Cast out CASTE: Make your voice heard; make your vote count at the General Election 7 May 2015

With the General Election in the United Kingdom just around the corner we have our chance to grill all...

Apr 07 2015

Cast out CASTE: Make your voice heard; make your vote count at the General Election 7 May 2015

by Meena Varma in News

With the General Election in the United Kingdom just around the corner we have our chance to grill all the hopeful to our Prospective Parliamentary Candidates (PPCs) on their stance on caste discrimination and gauge their support (or not) for the necessary legislation to finally outlaw it from our streets, our schools and our places of work.

I will be tweeting regularly during the next few weeks addressing some parties directly for their lack of commitment to addressing caste discrimination here in the UK – so please do RT as appropriate

Follow me on Twitter @DSNUK

Current Background in brief

As suspected, we reached an impasse with the previous government, whereby their well-timed delays and procrastinations resulted in NO progress towards the implementation of the caste discrimination legislation – exceeding their own timetable by many many months and effectively ruled out any possibility of justice for victims and potential victims of caste discrimination.

In responses to several Parliamentary Questions about the ongoing delays to implementation of the caste discrimination legislation during the last session, Government stated that it awaited the outcome of the ruling by the Appeal Judge on a Caste legislation related Employment Tribunal – Tirkey v. Chandok.

In this case, the Claimant was a woman whose caste was described as Adivasi (or Scheduled Tribe). The Claimant claimed that her employers had treated her badly and in a demeaning manner, in part, because of her caste. The employer sought to strike out the part of her claim related to discrimination by reason of her caste on the basis that caste is not a protected characteristic under the Equality Act.

In the first instance, the Employment Tribunal rejected this strike out application. The EAT upheld this decision and dismissed the appeal, allowing the caste discrimination claim to proceed to a full hearing in the Employment Tribunal.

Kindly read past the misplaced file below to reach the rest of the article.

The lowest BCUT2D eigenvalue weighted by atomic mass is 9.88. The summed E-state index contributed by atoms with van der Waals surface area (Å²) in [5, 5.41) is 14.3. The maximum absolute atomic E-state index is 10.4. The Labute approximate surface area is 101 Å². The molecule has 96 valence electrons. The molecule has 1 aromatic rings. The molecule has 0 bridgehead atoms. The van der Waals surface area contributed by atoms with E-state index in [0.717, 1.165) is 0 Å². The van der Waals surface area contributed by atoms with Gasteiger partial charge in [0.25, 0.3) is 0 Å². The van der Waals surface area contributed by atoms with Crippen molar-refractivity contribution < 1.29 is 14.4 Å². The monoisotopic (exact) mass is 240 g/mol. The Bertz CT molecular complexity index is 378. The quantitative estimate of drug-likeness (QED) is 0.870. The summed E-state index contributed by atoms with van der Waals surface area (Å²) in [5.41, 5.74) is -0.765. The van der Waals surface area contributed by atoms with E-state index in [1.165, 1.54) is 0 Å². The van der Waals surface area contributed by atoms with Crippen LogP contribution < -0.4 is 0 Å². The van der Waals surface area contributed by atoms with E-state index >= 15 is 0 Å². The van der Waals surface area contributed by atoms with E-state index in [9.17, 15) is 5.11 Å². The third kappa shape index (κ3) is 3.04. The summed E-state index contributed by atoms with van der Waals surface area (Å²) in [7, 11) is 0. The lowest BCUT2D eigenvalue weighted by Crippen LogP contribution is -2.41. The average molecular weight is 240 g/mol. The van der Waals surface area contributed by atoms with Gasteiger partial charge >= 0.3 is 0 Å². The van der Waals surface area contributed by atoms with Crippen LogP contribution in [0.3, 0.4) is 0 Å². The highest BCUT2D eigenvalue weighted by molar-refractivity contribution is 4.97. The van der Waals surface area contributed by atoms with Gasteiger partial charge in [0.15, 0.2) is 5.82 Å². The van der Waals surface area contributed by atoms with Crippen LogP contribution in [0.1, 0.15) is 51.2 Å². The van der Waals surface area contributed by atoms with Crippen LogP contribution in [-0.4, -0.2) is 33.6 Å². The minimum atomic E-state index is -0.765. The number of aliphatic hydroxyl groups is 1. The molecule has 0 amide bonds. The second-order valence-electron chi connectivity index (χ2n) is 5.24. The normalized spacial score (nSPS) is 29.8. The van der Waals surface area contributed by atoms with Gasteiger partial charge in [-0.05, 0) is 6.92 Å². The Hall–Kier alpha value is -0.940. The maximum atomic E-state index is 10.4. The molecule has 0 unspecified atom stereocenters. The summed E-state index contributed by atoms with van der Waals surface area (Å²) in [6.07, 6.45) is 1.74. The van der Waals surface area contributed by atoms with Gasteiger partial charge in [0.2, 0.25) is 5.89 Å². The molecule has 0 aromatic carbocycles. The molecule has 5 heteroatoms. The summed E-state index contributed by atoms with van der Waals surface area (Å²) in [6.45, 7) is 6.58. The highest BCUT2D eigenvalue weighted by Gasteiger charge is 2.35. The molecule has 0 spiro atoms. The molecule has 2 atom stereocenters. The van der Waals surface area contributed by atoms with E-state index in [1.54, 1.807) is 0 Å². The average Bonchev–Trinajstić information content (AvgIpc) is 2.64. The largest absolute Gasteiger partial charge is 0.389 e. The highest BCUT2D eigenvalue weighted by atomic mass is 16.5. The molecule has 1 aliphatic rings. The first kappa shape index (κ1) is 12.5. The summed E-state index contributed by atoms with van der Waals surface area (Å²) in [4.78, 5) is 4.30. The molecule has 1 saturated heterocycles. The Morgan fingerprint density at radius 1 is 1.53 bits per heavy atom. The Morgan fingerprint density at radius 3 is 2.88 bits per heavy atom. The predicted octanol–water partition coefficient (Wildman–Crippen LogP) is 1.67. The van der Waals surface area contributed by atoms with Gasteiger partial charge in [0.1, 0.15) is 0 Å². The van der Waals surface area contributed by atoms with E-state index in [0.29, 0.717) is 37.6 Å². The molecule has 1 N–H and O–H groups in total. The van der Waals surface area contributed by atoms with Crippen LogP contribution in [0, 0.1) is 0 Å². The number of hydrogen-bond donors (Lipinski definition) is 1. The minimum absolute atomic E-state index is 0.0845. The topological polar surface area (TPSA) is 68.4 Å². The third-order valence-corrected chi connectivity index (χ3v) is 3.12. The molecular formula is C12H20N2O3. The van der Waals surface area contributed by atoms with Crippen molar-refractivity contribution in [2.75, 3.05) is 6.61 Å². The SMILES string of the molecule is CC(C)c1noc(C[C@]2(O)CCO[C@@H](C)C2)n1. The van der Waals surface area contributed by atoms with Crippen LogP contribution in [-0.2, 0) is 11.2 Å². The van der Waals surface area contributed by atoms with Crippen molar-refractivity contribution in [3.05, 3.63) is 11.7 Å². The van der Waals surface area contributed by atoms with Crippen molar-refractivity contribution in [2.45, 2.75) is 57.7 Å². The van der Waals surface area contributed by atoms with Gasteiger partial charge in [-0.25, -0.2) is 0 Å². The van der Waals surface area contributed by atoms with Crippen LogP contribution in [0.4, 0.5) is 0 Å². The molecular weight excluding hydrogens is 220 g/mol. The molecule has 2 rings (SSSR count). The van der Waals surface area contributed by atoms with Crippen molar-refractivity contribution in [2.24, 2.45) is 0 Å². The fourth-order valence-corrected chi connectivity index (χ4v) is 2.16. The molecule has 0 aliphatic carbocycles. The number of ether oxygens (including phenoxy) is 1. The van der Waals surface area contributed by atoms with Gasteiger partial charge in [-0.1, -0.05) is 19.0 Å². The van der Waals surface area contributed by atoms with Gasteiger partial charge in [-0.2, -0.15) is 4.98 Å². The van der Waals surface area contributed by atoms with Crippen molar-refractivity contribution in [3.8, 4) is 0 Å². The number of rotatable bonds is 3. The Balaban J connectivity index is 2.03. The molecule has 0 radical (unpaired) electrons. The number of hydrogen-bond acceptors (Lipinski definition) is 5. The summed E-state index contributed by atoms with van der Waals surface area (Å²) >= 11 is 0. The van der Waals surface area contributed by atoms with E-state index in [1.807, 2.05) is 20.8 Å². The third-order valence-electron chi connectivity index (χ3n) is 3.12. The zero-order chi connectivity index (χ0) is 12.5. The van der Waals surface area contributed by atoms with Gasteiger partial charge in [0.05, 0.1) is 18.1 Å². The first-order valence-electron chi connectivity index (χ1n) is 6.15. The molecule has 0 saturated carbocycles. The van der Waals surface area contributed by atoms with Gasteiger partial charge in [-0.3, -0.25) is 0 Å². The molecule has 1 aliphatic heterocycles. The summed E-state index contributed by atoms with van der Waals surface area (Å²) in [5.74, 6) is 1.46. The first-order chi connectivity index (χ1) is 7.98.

On one hand it is argued that the ruling means that ‘caste’ can be subsumed under race and ethnic origins; on the other the ruling was clear that each case must be decided of the individual circumstances – determined by whether the Claimant’s descent can fall within the definition of “ethnic or national origin”.

What the judgement and the case did is reinforce that caste discrimination is an issue coming before the courts. There is a clear need for implementation of legislation to clarify and simplify the current position.

What has become increasingly clear is that the decision to stall the implementation of the legislation came from the very top of Government. Those vested interests which were able to influence the then Tory Minister for Equalities also seem to have had the ear of the PM. Even Peter Hitchens on last week’s Question Time stated that the Tory party is  only held together by other people’s money.

The UK general election on 7 May 2015 gives us an opportunity to ask some important questions of our prospective parliamentary candidates from all parties. Call them out on their own and their party’s position!

Suggested Questions to Pose to your Prospective Parliamentary Candidates

  1. What is your party’s position on the issue of caste discrimination legislation – and the implementation of Section 9 of the Equality Act 2010?
  2. If you successfully become an MP will you support the introduction of secondary legislation to effectively outlawing caste?
  3. If you do not support caste discrimination legislation, please explain why not?
  4. If in government from May 2015, will your party implement the necessary clause to provide specific protection for victims and potential victims of caste discrimination?
  5. If yes, then by what date do you anticipate that the clause will have been brought into force?
  6. If not, why not?